On the other hand, it’s been observed that, as we grow older, the amount of slow-wave sleep follows a non-linear progression. It reaches its maximum peak in adolescence. From that moment on, it begins to decrease, being extremely scarce among the elderly.
These differences in sleep architecture that occur with age are natural and not pathological. However, they signify how your needs change over time and how your sleep structure adapts to them. For example, the fact that babies spend more time in the REM phase allows them to consolidate the huge amount of information and new learning that they’re acquiring from their environments. Indeed, it’s during the REM phase that this process occurs.
Your environment can also impair the quality of your sleep and alter its structure. For example, environmental noise, exposure to light at night, and interruptions caused by other people can lead you to experience fragmented sleep which isn’t particularly restful.
For instance, you may get all the hours of sleep you need, but frequent awakenings (no matter how small) might prevent you from completing your natural sleep cycles. Therefore, it’s crucial to ensure good conditions when you’re resting.
There are certain individual aspects that can also have an influence. One of the most common is stress. When this is present at high levels, it not only causes insomnia but also poor-quality sleep. This is due to the fact that the production of cortisol and hypocretins (substances that promote wakefulness) is stimulated, which makes sleep eminently light and fragmented, leading to early awakenings.
In addition, both physical and psychological health problems must be considered. In fact, pain (acute or chronic) and other symptoms of diseases that cause discomfort undoubtedly affect the ability to rest correctly. Similarly, various psychological disorders have been shown to alter the architecture of sleep in sufferers.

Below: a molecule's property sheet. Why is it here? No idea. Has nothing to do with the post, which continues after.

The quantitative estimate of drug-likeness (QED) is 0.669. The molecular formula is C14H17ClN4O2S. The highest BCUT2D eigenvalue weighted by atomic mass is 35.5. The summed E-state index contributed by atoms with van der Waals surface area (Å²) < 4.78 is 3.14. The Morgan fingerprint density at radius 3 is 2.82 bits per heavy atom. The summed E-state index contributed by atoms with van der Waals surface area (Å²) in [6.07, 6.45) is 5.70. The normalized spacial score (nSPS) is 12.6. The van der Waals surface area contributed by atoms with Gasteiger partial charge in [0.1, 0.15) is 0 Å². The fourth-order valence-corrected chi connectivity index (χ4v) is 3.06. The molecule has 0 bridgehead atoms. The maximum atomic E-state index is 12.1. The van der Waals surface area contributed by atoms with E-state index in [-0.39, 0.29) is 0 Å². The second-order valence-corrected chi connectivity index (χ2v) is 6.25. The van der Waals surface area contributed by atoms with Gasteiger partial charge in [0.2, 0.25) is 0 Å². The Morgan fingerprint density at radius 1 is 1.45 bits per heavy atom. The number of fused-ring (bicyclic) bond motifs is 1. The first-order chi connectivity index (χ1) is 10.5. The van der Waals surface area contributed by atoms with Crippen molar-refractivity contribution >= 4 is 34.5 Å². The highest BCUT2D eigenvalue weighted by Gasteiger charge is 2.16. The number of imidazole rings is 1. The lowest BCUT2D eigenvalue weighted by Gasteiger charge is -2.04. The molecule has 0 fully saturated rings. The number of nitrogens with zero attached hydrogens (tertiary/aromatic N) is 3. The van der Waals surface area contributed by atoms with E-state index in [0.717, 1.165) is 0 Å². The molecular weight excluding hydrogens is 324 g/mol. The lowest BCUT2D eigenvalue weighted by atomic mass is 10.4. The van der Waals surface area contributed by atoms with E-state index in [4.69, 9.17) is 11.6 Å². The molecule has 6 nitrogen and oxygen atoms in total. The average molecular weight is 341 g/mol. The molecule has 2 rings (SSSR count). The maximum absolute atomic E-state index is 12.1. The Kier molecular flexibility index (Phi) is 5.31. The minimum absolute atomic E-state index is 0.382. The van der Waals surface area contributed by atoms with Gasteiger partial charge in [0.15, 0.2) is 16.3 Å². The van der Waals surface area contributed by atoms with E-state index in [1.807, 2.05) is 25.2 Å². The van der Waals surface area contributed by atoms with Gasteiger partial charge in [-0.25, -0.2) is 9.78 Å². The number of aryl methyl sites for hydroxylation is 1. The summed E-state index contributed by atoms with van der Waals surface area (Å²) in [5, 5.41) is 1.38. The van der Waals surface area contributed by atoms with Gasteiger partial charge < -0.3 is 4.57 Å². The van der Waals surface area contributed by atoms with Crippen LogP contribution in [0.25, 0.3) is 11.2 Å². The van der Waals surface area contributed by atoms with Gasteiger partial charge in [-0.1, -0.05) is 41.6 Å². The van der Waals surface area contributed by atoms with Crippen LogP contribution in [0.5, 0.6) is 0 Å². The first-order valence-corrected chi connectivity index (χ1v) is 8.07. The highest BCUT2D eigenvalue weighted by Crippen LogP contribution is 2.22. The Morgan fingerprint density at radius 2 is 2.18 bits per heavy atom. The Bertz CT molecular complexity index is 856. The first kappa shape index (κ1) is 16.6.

For example, ADHD appears to result in a higher percentage of sleep stage changes and lower sleep efficiency compared with individuals without the disorder. Similarly, sufferers of bipolar disorder appear to experience increased REM activity.
Drugs and substances
It shouldn’t be forgotten that certain substances can have an effect on sleep architecture.
For example, selective serotonin reuptake inhibitors have been associated with a possible suppressive effect on REM sleep. While methylphenidate used to treat ADHD appears to increase sleep latency. Similarly, drug use affects sleep architecture, both during periods of use and withdrawal.
Taking care of your sleep architecture is a healthy habit
In short, there are several factors that can alter the structure or form of sleep and have a negative impact. Moreover, poor quality sleep has been linked to daytime sleepiness, irritability, concentration problems, and impaired emotional and physical well-being. For this reason, it’s important that you take care of the quality of your rest and not just the number of hours you sleep.